AOC Light FX (customisable ring-shaped RGB lights on the back side) lets gamers show off their unique flair. Additionally, AG353UCG is equipped with 2x 8W. Naturally, all the necessary cables for the monitor’s ports (DisplayPort 1.4 and HDMI 2.0) are included in the box. Because of the use of the G-sync v2 module these are the only two connections provided by the way.
Our Observations and Brief Tests
This may be only because it’s a pre-production sample but the screen didn’t appear to have a fan in it which was interesting. It remains to be seen whether this is added later or is needed to sufficiently cool the G-sync v2 module and large backlight (we suspect it might given the screen did seem pretty warm).
We had chance to have a play around with the OSD menu to look at the options, as well as check a few things in Windows – and even run a few TestUFO tests to get a feel for responsiveness. Within Windows there are native options for 60, 100, 120, 144, 180 and 200Hz refresh rates available as shown above. You can run at up to 144Hz with full 10-bit colour depth output and RGB as that is within the bandwidth capabilities of DisplayPort 1.4 at 3440 x 1440 resolution. If you increase the refresh rate above 144Hz you need to drop to 8-bit colour depth or 4:2:2 chroma sub-sampling. This is the same situation as cutting edge models like the Asus ROG Swift PG27UQ we’ve tested.
Running a few TestUFO tests shows that response times seemed to be very good for a VA panel which is good news. There are 3 options for overdrive in the OSD menu (Off, Normal and Extreme). Off was very blurry and extreme showed high levels of overshoot in the form of pale halos. But the normal mode was optimal and showed low levels of motion blur. There was a bit of the usual VA black smearing, but on first glances this appeared to be at a low level. We found that the image looked clearer at a lower refresh rate like 144Hz, with a bit more blur added by the time you reach 200Hz. It was still usable at 200Hz, unlike some of the early 200Hz VA panels we tested (e.g. Acer Predator Z35) but there was a bit of added smearing compared with something like 144Hz. This is perhaps not surprising as you need response times to be consistently <5ms G2G to keep up with 200Hz and that’s going to be a big challenge for most panels, especially VA. We will be able to more thoroughly test the final release version of course another time, these were only out initial, brief observations.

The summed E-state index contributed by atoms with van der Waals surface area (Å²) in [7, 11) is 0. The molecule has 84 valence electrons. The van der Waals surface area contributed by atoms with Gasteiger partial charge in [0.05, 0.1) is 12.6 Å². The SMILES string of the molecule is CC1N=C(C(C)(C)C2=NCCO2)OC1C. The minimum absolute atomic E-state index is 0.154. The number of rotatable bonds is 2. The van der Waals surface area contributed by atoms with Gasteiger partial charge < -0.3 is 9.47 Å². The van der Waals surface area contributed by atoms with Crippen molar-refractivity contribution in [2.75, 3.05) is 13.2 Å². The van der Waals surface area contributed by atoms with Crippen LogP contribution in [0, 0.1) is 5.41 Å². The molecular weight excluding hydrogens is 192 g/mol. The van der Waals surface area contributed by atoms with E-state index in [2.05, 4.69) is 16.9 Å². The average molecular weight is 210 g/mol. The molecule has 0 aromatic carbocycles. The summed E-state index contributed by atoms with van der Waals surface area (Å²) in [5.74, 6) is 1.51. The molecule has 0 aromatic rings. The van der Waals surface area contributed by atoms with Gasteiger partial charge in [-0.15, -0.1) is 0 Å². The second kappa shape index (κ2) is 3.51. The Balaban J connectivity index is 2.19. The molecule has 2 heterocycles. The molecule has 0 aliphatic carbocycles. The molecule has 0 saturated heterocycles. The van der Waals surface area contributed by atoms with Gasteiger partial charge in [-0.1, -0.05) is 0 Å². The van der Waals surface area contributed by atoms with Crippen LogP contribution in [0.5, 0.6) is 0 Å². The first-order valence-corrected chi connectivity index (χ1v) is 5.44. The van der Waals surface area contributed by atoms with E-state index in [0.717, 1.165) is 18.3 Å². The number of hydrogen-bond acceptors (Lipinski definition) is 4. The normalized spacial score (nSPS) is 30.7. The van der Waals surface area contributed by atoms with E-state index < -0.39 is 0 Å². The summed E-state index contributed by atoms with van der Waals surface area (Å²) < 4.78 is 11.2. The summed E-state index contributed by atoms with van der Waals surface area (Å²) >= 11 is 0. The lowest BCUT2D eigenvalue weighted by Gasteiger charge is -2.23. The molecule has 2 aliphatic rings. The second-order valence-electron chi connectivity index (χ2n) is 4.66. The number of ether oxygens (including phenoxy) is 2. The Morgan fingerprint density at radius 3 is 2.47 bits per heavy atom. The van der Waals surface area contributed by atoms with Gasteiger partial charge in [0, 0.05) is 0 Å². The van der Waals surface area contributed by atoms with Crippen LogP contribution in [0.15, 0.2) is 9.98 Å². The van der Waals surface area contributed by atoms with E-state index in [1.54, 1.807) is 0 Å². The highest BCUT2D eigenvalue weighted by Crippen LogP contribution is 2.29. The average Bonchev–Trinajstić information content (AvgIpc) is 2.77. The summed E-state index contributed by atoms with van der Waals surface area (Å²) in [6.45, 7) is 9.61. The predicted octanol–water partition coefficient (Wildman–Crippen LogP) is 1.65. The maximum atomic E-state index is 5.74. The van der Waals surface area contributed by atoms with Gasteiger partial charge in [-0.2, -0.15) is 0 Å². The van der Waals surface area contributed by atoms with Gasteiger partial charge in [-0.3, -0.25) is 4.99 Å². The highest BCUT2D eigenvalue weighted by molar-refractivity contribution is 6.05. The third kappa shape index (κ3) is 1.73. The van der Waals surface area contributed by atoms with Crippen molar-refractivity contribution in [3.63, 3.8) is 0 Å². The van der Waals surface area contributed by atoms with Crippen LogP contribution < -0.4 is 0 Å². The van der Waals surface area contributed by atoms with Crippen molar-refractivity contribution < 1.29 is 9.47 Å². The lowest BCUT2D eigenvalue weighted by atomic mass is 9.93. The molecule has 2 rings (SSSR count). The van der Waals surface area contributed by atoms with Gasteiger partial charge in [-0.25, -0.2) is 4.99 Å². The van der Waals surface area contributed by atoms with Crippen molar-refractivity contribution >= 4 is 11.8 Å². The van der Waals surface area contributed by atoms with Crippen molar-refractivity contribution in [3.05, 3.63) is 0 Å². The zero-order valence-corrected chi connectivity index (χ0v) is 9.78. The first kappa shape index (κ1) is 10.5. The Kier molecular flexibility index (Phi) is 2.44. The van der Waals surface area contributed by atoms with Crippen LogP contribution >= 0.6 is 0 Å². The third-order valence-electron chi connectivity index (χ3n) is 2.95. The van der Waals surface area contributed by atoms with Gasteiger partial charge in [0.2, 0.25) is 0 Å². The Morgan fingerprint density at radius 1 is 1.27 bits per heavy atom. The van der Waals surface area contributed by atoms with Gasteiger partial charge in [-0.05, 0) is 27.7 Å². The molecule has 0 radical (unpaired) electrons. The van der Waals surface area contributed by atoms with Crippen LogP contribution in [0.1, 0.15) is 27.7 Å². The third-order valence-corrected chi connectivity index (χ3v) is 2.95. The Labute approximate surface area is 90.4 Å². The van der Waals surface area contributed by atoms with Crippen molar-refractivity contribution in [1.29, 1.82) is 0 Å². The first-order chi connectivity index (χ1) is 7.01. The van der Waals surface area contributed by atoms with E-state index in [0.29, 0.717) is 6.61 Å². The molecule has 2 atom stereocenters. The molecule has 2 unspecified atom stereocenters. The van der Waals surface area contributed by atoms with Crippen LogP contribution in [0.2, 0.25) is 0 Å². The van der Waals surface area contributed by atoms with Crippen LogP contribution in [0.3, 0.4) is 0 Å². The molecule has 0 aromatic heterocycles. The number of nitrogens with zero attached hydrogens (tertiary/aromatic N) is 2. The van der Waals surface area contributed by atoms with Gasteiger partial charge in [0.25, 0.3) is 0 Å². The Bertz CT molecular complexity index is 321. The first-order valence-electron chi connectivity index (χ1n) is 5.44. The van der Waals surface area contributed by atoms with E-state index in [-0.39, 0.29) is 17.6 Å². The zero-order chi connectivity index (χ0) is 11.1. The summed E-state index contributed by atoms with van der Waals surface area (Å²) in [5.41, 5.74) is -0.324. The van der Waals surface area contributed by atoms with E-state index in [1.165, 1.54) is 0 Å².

Price and Release Date
The AG353UCG is their alternative to models announced quite some time ago like the Acer Predator X35 and Asus ROG Swift PG35VQ. We don’t yet have expected prices for those competing models, but we were told that the AG353UCG will hopefully be available in the range of 1800 – 2200 Euro, which is likely to be cheaper than the Acer/Asus models. In the UK it is already available for pre-order at Overclockers.
While the slides we were shown suggested the screen might be available in June 2019, speaking with the product manager confirmed it was more likely a September/October 2019 release date while everything was finalised.
We hope to feature a full review of this screen once it’s available.